This website covers knowledge management, personal effectiveness, theory of constraints, amongst other topics. Opinions expressed here are strictly those of the owner, Jack Vinson, and those of the commenters.

Lurking builds commonality

EEK Speaks writes on Lurkers: Are Lurkers Bad?

My answer [to this]: Sometimes. Lurkers are part of a group's latent energy; good things happen when that energy is activated. Lurkers are part of the all-important weak-tie network, and it's important to keep them engaged, even if engagement does not translate to participation. However, having lots of lurkers as a community goes through its nascent "sausage stage" can hurt if it drives lurkers and other potential participants away.

I wasn't planning on commenting on the recent round of Lurker discussion (Ton, Lilia, Stafford), but this got me thinking.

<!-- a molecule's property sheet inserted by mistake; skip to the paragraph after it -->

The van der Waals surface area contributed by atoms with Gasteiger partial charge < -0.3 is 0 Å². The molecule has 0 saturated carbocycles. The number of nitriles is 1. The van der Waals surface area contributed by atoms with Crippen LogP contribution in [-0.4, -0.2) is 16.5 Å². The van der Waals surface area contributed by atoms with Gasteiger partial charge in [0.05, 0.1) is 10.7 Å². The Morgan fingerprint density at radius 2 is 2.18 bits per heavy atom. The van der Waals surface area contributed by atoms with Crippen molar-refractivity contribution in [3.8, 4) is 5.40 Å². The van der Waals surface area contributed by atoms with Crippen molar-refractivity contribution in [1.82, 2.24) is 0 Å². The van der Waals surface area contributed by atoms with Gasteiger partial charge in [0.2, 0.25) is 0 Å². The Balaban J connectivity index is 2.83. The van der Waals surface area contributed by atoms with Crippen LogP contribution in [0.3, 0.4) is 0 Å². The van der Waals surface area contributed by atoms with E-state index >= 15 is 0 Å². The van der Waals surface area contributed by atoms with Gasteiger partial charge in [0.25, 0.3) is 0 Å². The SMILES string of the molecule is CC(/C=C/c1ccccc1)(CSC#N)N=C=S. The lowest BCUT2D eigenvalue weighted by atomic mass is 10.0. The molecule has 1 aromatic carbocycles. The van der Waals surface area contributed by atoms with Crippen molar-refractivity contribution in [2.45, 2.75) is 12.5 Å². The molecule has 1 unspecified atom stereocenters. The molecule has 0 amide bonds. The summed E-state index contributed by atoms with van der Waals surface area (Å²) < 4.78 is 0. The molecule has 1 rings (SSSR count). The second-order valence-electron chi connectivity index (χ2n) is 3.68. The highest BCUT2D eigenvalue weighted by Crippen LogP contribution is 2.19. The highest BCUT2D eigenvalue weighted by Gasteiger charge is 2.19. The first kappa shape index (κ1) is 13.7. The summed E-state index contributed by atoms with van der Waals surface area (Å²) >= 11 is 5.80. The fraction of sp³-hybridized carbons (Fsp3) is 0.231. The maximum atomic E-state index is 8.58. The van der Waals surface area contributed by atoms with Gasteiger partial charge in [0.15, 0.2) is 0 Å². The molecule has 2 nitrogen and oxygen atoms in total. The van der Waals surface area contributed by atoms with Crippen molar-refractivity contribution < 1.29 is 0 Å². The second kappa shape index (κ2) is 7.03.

With networked society, we need lurkers to help build common understanding of ideas and concepts that the "spouters" (active participants) are discussing. As EEK says, the lurkers are a critical part of the weak-tie network -- they need to understand the concepts being discussed so they can discuss them cogently with people who may be outside the network in question. And it helps to have a large common understanding of concepts, so that people can have conversations without needing to provide background.

In this sense, broadcast television is (was?) all about building common understanding across the populace. Everyone was a "lurker," but we were being informed, so that next-morning conversations over coffee had a common basis.

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